Maribel’s last hope lies with guru Segura whose advertising she sees everywhere. Along with his feel good pitch, he gives her a bottle of calming medicine to sip which she’s gulped before she gets a couple of blocks.

At this point she punches out the abusive woman driver blocking her way, throws out the boyfriend when he won’t answer the door for the internet service man or talk to the son who is busily making porn in their bed room. 

Maribel takes her revenge on all her tormentors climaxed by setting fire to the non-stop party host’s gleaming red sports car, getting the applause of his stoned guests on the balcony above.

Finally she’s got peace but by this time she’s forgotten to give the medicine to her sister’s now deceased cat. There’s more, with a final rather splendid scene where she’s lured by the ex-husband’s fiancée using his stolen cell phone’s texts while still snacking on her baby food puré diet. The three thrash out the details of the fiancées success with blow jobs to the delight of the stoners. This is pure Segura gross out. 

Lots of “puta madre” and a bit of “Io te odio.” It all drives on the strength of Verdú’s great performance but the mounting is excellent and the here unfamiliar face cast are great, something that only becomes obvious when they go out of character to join in dancing to the play out music - everyone a mover.

We’re not too far from Nothing But the Truth. Not great art or even a significant comment on the issues it works through but this one is a fun night at the movies and a nice contribution to the credits of its star and writer-director.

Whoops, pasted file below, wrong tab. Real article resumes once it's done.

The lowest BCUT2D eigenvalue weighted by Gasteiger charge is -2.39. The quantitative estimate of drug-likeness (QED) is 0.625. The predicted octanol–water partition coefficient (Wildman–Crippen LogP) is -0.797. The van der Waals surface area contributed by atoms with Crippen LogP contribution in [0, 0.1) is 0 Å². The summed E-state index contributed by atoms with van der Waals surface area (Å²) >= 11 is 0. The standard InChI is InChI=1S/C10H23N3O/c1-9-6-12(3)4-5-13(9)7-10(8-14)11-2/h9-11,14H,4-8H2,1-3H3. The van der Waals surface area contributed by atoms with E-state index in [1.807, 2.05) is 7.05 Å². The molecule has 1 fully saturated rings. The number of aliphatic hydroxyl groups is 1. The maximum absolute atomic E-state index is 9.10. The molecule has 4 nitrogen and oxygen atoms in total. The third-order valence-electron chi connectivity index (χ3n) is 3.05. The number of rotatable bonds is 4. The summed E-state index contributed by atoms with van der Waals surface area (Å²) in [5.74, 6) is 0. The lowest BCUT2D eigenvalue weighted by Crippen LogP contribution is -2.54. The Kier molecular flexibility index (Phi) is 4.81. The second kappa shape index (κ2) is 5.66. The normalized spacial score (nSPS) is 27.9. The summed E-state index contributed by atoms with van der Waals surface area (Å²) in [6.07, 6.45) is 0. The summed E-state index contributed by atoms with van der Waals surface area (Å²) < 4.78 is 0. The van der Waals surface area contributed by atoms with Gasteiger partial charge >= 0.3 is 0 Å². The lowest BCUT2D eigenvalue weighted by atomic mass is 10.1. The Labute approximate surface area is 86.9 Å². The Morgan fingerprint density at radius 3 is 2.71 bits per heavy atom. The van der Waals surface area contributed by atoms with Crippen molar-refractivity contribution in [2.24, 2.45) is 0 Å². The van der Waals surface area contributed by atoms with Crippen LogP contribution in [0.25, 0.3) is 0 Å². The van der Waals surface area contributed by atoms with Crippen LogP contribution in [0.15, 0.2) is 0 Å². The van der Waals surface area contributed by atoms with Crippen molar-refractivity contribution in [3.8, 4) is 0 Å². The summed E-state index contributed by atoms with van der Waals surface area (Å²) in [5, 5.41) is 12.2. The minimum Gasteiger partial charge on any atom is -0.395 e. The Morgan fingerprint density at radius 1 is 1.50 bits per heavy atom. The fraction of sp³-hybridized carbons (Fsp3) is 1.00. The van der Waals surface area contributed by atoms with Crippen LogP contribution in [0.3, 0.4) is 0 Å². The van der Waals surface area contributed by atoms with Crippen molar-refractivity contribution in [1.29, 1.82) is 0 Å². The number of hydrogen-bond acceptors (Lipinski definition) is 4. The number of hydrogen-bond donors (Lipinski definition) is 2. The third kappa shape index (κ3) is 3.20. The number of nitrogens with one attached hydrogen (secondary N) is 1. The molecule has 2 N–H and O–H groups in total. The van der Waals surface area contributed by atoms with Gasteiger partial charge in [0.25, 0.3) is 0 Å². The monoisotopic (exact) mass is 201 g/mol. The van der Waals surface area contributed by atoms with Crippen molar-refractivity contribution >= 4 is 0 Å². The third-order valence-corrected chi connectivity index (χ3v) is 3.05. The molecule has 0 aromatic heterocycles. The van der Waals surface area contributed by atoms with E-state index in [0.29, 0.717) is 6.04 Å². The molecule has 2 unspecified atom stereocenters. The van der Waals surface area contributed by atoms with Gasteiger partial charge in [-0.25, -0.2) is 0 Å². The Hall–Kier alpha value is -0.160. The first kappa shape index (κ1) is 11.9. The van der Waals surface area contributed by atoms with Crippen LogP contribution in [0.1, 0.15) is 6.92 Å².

Adrian Danks Facebook Post on CINEMA REBORN

Meant to post about this earlier, but now that it is fast approaching I'd like to highlight the absolutely fabulous looking Cinema Reborn festival being held in Sydney for the first time from May 3-7. This is a truly wonderful initiative that all cinephiles in Sydney (and Australia) should embrace - as we need many more events like this. I'll be there, making the trip up from Melbourne (not suggesting that's an incentive for anyone but just to illustrate my commitment), and looking forward to seeing a great array of recent restorations within a truly eclectic but outstanding program (thanks to all involved, Geoffrey Gardner in particular). 
Max Ophuls
Particular highlights, programmed alongside the likes of Renoir, Ophuls (& I've waited years to see SANS LENDEMAIN in a decent print/copy), Fassbinder, Hondo and Ozu, are a rich array of Australian films including such seminal works as YACKETY YACK & Corinne Cantrill's IN THIS LIFE'S BODY. Each program will also be introduced by a great array of speakers ranging from Margot Nash, David Stratton and Peter Hourigan to Phillip Adams and Jane Mills. 
Hope to see you there. 


Wednesday, 18 April 2018

In New Orleans - Rod Bishop uncovers a superb documentary about New Orleans music THE WHOLE GRITTY CITY (Richard Barber and Andre Lambertson, 2013)

Class Got Brass competition, New Orleans, March 2018
(phot: Rod Bishop)